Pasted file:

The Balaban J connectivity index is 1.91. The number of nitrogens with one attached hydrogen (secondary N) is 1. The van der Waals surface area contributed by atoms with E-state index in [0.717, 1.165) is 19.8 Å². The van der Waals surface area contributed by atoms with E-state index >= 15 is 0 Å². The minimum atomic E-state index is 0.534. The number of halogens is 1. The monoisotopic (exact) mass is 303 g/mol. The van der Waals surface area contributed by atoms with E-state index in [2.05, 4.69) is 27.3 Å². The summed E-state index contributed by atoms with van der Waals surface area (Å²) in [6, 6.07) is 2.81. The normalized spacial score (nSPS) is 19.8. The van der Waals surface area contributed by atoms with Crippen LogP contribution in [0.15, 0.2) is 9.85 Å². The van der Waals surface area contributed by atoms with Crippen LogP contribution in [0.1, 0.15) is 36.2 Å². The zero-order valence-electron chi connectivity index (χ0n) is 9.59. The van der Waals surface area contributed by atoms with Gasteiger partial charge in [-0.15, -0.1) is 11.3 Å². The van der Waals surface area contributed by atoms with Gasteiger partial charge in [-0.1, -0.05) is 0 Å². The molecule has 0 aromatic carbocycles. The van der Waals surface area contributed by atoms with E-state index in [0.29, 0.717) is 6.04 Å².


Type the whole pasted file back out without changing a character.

The Balaban J connectivity index is 1.91. The number of nitrogens with one attached hydrogen (secondary N) is 1. The van der Waals surface area contributed by atoms with E-state index in [0.717, 1.165) is 19.8 Å². The van der Waals surface area contributed by atoms with E-state index >= 15 is 0 Å². The minimum atomic E-state index is 0.534. The number of halogens is 1. The monoisotopic (exact) mass is 303 g/mol. The van der Waals surface area contributed by atoms with E-state index in [2.05, 4.69) is 27.3 Å². The summed E-state index contributed by atoms with van der Waals surface area (Å²) in [6, 6.07) is 2.81. The normalized spacial score (nSPS) is 19.8. The van der Waals surface area contributed by atoms with Crippen LogP contribution in [0.15, 0.2) is 9.85 Å². The van der Waals surface area contributed by atoms with Crippen LogP contribution in [0.1, 0.15) is 36.2 Å². The zero-order valence-electron chi connectivity index (χ0n) is 9.59. The van der Waals surface area contributed by atoms with Gasteiger partial charge in [-0.15, -0.1) is 11.3 Å². The van der Waals surface area contributed by atoms with Gasteiger partial charge in [-0.1, -0.05) is 0 Å². The molecule has 0 aromatic carbocycles. The van der Waals surface area contributed by atoms with E-state index in [0.29, 0.717) is 6.04 Å².